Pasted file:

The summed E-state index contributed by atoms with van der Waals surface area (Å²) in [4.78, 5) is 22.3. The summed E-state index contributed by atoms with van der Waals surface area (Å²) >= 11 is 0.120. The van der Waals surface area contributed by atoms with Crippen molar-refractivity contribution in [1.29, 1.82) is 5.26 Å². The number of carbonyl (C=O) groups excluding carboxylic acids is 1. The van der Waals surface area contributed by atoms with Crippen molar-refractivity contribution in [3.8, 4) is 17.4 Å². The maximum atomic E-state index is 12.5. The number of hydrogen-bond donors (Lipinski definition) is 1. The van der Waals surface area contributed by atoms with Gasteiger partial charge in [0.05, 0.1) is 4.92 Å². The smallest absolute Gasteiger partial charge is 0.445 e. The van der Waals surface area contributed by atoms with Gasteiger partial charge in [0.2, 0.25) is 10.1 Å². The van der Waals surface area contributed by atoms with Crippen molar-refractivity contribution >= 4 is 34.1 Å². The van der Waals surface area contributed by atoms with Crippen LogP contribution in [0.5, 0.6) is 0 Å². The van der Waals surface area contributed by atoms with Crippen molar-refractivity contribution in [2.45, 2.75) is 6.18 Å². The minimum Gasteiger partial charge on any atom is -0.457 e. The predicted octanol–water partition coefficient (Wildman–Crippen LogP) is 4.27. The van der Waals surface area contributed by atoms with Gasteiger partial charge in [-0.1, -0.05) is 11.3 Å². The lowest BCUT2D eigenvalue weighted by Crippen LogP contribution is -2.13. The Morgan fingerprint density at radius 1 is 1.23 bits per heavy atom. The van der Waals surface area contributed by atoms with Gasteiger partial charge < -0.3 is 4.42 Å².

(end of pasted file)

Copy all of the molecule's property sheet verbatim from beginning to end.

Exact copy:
The summed E-state index contributed by atoms with van der Waals surface area (Å²) in [4.78, 5) is 22.3. The summed E-state index contributed by atoms with van der Waals surface area (Å²) >= 11 is 0.120. The van der Waals surface area contributed by atoms with Crippen molar-refractivity contribution in [1.29, 1.82) is 5.26 Å². The number of carbonyl (C=O) groups excluding carboxylic acids is 1. The van der Waals surface area contributed by atoms with Crippen molar-refractivity contribution in [3.8, 4) is 17.4 Å². The maximum atomic E-state index is 12.5. The number of hydrogen-bond donors (Lipinski definition) is 1. The van der Waals surface area contributed by atoms with Gasteiger partial charge in [0.05, 0.1) is 4.92 Å². The smallest absolute Gasteiger partial charge is 0.445 e. The van der Waals surface area contributed by atoms with Gasteiger partial charge in [0.2, 0.25) is 10.1 Å². The van der Waals surface area contributed by atoms with Crippen molar-refractivity contribution >= 4 is 34.1 Å². The van der Waals surface area contributed by atoms with Crippen LogP contribution in [0.5, 0.6) is 0 Å². The van der Waals surface area contributed by atoms with Crippen molar-refractivity contribution in [2.45, 2.75) is 6.18 Å². The minimum Gasteiger partial charge on any atom is -0.457 e. The predicted octanol–water partition coefficient (Wildman–Crippen LogP) is 4.27. The van der Waals surface area contributed by atoms with Gasteiger partial charge in [-0.1, -0.05) is 11.3 Å². The lowest BCUT2D eigenvalue weighted by Crippen LogP contribution is -2.13. The Morgan fingerprint density at radius 1 is 1.23 bits per heavy atom. The van der Waals surface area contributed by atoms with Gasteiger partial charge < -0.3 is 4.42 Å².